My friend Mike Tierney, an American expat in Munich, on growing up outside New York and sensory deprivation/activation:
Engaging all of the senses, and observations otherwise missed
3rd Ave Elevated over Cross Bronx Expressway, c. 1974, photo by Jack E. Boucher, via Wikimedia Commons
First, an autobiographical note. I was born in the Bronx in the early 1960s, but I have no memories of the place. My family was among the thousands who fled the boroughs of the City for the surrounding countryside. By that time, Robert Moses and his acolytes had lacerated New York City with highways to make way for the new higher-order life form and left the Bronx drawn and quartered. The new Cross Bronx Expressway became the evacuation route for those of sufficient means to create a better life as grass farmers and quarter-acre landed gentry in Westchester and Putnam Counties. It was not long before the neighborhoods of the Bronx died like a drained swamp, all non-auto human life left to die of asphyxiation and UV exposure. The swamp is an apt metaphor: a carbon sink, a wealth of biodiversity, and a source of nutrients and oxygen for the surrounding area.
Hudson River Valley, © 2009 James G. Howes
And so I was deposited in the highlands above the Hudson River Valley, around 70 miles north of Manhattan, along with a bunch of other kids from the Bronx, Brooklyn, and Staten Island. For a young boy it was the perfect Huck Finn life. For years I explored miles of former farm fields that were growing into new forests, looking for caves and downed airplanes. But we were city people: the winding country roads were called "blocks," and many evenings were spent hanging out on "the stoop" and listening to tales of milkmen, horse-drawn produce carts, and epic street stick-ball tournaments.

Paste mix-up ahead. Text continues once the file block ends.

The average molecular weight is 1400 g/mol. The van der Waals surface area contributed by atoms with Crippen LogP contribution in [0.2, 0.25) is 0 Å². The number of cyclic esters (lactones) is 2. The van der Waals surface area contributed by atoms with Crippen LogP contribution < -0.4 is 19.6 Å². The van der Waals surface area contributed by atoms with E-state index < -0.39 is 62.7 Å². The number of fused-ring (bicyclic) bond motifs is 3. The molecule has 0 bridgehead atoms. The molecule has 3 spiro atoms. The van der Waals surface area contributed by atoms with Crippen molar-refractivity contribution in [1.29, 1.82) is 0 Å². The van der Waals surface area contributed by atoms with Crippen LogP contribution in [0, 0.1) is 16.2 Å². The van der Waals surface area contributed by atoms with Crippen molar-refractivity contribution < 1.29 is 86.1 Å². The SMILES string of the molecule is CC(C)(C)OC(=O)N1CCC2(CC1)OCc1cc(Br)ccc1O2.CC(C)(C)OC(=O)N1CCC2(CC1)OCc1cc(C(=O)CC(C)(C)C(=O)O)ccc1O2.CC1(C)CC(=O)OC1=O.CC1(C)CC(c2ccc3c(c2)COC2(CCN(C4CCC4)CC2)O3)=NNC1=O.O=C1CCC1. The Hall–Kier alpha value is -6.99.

In my section of the woods ("our block") I was always outside, but that was it. Otherwise, all I knew of my hometown was experienced from a car. With the exception of a few parking lots and school playgrounds, my feet never touched the ground. As a small child, the rest of my hometown was seen from the side window of the family Detroit land yacht, and later as an adolescent it was seen through the front windshield. No better than High Definition TV, but with an 8-track tape deck and ash trays for everybody. Had I not regularly hand-cranked the window open, I would never have known the smell of burning leaves (legal then), Indian Summer humidity, and melting snow.
Here endeth the historical note.
Biking through Munich offers sensory activation every kilometer, and it changes with the season. Crossing the Isar by Rosenheimer Platz, twice a year you are hit with a sweet smell of fermentation from the industrial breweries that provide all the 6-7 million liters of beer consumed at Oktoberfest - with my help, of course. Apparently, by law, all of the beer consumed must be brewed within the city boundary.
By Giesing (southeast of the city) I pass the Dallmayr coffee plant, where I get several hundred meters of the smell of roasting coffee.
In the fall a morning fog sets in between Giesing and Fasanenpark. The temperature suddenly drops and only the nearby trees are visible, serving as both landmarks and speedometer.
One particular night offered something otherwise missed. I was crossing the Isar coming home when I heard a strange splashing sound below the bridge. I stopped to look. My first reaction was that someone was driving a Fiat Cinquacento into the Isar. I looked harder. It was a beaver. I swear you could throw a saddle over this thing. Apparently there are a few of them living around the river, with no natural predators. I realized then that this beast must be the basis of the Bavarian legend of the "Wolpertinger," a mischievous chimeric monster of the forest, similar to North America's Sasquatch and Mexico's dreaded Goat Sucker. It submerged in to the blackness, leaving an eerie silence. I checked my headlight and continued on.
Integration into the urban landscape and culture